So shall it be at last, in that bright morning, When the soul waketh and life’s shadows flee; O in that hour, fairer than daylight dawning, Shall rise the glorious thought, I am with Thee. (Harriet Beecher Stowe 1855)
More and more I’m comforted with the understanding that dying is really just another awakening, a continuing of our conscious life. The experience is probably like something that happens to us in childhood—when we fall asleep in one room only to wake up in the morning in another, not remembering how we got there or who carried us.
And we also can be reassured by what the disciples experienced on the day of Pentecost (Acts 2:1). Trusting wasn’t any easier for them than it is for us. They lost their trust at the crucifixion, only to get it back in the resurrection. But then the Lord ascended, and, because they couldn’t see him any more, they probably started to doubt and distrust what their own eyes had seen.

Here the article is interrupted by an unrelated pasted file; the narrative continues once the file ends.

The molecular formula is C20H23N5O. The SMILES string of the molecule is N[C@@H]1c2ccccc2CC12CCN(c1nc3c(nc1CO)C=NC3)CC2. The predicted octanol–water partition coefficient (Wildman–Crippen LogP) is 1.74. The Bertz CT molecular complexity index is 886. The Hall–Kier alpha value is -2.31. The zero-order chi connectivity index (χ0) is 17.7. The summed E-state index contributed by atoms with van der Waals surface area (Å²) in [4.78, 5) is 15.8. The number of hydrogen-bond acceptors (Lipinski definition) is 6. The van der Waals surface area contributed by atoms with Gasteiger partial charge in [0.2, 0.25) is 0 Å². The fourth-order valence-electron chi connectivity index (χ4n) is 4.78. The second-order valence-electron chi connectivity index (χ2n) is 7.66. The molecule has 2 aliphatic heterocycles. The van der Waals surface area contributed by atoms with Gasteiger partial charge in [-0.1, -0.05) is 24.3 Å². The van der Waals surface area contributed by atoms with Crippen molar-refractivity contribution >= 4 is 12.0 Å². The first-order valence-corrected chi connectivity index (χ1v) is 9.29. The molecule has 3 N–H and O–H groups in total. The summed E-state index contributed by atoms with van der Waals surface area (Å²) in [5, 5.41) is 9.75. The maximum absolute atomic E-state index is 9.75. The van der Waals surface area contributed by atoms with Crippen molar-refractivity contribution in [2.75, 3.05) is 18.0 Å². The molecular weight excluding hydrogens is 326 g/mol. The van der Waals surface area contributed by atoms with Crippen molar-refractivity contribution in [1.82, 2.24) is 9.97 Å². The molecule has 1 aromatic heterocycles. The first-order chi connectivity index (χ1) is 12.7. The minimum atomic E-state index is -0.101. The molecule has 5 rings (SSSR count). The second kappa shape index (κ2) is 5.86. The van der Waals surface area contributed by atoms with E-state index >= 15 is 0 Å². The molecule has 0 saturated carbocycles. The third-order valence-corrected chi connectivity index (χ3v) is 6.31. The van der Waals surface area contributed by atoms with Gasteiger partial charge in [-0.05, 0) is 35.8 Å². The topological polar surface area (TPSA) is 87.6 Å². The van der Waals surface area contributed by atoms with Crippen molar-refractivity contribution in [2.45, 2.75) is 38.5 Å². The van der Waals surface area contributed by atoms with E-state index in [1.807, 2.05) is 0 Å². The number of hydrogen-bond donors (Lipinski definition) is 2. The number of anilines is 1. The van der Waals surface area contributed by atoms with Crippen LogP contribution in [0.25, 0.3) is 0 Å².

But this time they trusted enough to be obedient. They went to the Temple in Jerusalem and waited, just as the resurrected Jesus told them to do. Early Christians gathered in the morning to worship, and so I think this gathering was probably in the morning as well. And then the spirit of Jesus, the Holy Spirit, came again to stir their hearts, this time in a way that sustained them throughout their lives.
And we’re never going to be abandoned either, never left to go it alone here or hereafter. When “life’s shadows flee,” we’ll awake to encounter another bright morning, one “fairer than daylight dawning,” just as Stowe described it. In a flood of love and inspiration, we’ll awake to our continuing consciousness, our “living soul” (Gen. 2:7). God’s tender presence and love will “still, still” surround us. We’ll say then as we say now, “I am with Thee.”